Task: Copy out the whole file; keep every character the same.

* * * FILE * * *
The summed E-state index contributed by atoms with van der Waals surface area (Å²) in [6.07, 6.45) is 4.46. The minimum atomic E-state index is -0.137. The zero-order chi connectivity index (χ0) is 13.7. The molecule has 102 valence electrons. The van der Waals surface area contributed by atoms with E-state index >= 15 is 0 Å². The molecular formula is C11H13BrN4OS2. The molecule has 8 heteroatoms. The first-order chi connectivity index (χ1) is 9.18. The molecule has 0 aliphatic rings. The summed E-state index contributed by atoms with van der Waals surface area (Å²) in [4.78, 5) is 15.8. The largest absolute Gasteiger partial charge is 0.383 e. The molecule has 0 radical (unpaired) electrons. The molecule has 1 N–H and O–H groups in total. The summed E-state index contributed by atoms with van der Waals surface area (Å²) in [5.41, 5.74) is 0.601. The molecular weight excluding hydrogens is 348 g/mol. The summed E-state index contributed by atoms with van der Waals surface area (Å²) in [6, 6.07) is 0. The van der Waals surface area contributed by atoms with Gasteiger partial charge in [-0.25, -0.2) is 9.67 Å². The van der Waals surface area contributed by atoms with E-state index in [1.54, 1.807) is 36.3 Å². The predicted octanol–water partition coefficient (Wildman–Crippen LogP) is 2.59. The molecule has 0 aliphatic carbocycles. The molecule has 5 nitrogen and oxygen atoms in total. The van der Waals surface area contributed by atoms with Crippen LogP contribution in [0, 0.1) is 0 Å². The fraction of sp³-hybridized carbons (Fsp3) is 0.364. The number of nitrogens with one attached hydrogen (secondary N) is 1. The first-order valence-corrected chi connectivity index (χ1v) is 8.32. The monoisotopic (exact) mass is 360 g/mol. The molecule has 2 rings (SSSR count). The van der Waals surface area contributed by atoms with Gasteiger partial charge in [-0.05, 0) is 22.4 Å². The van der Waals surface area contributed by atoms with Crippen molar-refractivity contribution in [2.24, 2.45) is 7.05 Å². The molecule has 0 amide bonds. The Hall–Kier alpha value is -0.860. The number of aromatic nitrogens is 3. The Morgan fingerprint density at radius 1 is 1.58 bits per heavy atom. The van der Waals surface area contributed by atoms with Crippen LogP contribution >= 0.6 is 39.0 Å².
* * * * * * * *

The summed E-state index contributed by atoms with van der Waals surface area (Å²) in [6.07, 6.45) is 4.46. The minimum atomic E-state index is -0.137. The zero-order chi connectivity index (χ0) is 13.7. The molecule has 102 valence electrons. The van der Waals surface area contributed by atoms with E-state index >= 15 is 0 Å². The molecular formula is C11H13BrN4OS2. The molecule has 8 heteroatoms. The first-order chi connectivity index (χ1) is 9.18. The molecule has 0 aliphatic rings. The summed E-state index contributed by atoms with van der Waals surface area (Å²) in [4.78, 5) is 15.8. The largest absolute Gasteiger partial charge is 0.383 e. The molecule has 0 radical (unpaired) electrons. The molecule has 1 N–H and O–H groups in total. The summed E-state index contributed by atoms with van der Waals surface area (Å²) in [5.41, 5.74) is 0.601. The molecular weight excluding hydrogens is 348 g/mol. The summed E-state index contributed by atoms with van der Waals surface area (Å²) in [6, 6.07) is 0. The van der Waals surface area contributed by atoms with Gasteiger partial charge in [-0.25, -0.2) is 9.67 Å². The van der Waals surface area contributed by atoms with E-state index in [1.54, 1.807) is 36.3 Å². The predicted octanol–water partition coefficient (Wildman–Crippen LogP) is 2.59. The molecule has 0 aliphatic carbocycles. The molecule has 5 nitrogen and oxygen atoms in total. The van der Waals surface area contributed by atoms with Crippen LogP contribution in [0, 0.1) is 0 Å². The fraction of sp³-hybridized carbons (Fsp3) is 0.364. The number of nitrogens with one attached hydrogen (secondary N) is 1. The first-order valence-corrected chi connectivity index (χ1v) is 8.32. The monoisotopic (exact) mass is 360 g/mol. The molecule has 2 rings (SSSR count). The van der Waals surface area contributed by atoms with Gasteiger partial charge in [-0.05, 0) is 22.4 Å². The van der Waals surface area contributed by atoms with Crippen molar-refractivity contribution in [2.24, 2.45) is 7.05 Å². The molecule has 0 amide bonds. The Hall–Kier alpha value is -0.860. The number of aromatic nitrogens is 3. The Morgan fingerprint density at radius 1 is 1.58 bits per heavy atom. The van der Waals surface area contributed by atoms with Crippen LogP contribution >= 0.6 is 39.0 Å².